New York Times Bestseller: Sherry Turkle investigates how a flight from conversation undermines our relationships, creativity, and productivity—and how we can reclaim conversation
Preeminent author and researcher Sherry Turkle has studied digital culture for over three decades. Long an enthusiast for its possibilities, here she investigates a troubling consequence: at work, at home, in politics, and in love, we are fleeing from conversation. The dinner table falls silent as children compete with phones for their parents’ attention. Friends learn strategies to keep conversations going when no one is looking up from their devices. Online, we share opinions that our followers will agree with—a politics that shies from real conflicts and solutions.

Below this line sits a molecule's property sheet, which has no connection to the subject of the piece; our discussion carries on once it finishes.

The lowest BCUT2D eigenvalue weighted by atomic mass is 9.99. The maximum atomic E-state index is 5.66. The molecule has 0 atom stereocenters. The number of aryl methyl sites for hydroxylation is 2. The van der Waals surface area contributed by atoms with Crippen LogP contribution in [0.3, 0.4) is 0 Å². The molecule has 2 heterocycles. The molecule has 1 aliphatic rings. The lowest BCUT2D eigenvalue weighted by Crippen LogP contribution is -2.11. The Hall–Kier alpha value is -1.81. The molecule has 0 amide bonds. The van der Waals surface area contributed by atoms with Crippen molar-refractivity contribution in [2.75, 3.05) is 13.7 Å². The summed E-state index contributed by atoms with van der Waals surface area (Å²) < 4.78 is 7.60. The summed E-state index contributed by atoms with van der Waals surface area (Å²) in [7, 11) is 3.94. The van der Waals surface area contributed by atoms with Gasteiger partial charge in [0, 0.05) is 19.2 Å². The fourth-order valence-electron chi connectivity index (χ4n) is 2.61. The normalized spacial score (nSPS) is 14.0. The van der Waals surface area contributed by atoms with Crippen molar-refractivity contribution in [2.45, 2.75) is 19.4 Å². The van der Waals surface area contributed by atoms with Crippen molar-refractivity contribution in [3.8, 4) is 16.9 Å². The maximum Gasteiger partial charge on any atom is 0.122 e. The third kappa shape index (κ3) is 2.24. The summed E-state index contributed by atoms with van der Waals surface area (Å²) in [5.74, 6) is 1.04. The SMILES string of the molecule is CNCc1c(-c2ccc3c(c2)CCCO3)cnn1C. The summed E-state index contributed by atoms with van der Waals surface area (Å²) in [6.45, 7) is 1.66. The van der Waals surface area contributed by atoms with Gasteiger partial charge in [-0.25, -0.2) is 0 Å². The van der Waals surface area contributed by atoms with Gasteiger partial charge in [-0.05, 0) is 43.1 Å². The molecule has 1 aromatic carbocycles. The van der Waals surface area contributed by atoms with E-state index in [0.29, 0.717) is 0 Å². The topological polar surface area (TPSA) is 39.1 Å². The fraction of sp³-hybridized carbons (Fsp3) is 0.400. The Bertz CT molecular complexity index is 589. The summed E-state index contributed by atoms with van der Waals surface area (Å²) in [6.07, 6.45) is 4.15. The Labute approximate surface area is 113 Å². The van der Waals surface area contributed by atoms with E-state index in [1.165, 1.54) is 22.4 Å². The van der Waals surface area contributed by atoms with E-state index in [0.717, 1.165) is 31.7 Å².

We see the costs of the flight from conversation everywhere: conversation is the cornerstone for democracy and in business it is good for the bottom line. In the private sphere, it builds empathy, friendship, love, learning, and productivity. The case for conversation begins with the importance of solitude and self-reflection, which are both endangered. Afraid of being alone, we rely on other people to give us a sense of ourselves.
But there is good news: we are resilient. Based on five years of research and interviews in homes, schools, and the workplace, Turkle argues that we have come to a better understanding of where our technology can and cannot take us and that the time is right to reclaim conversation. We have everything we need to start, we have each other.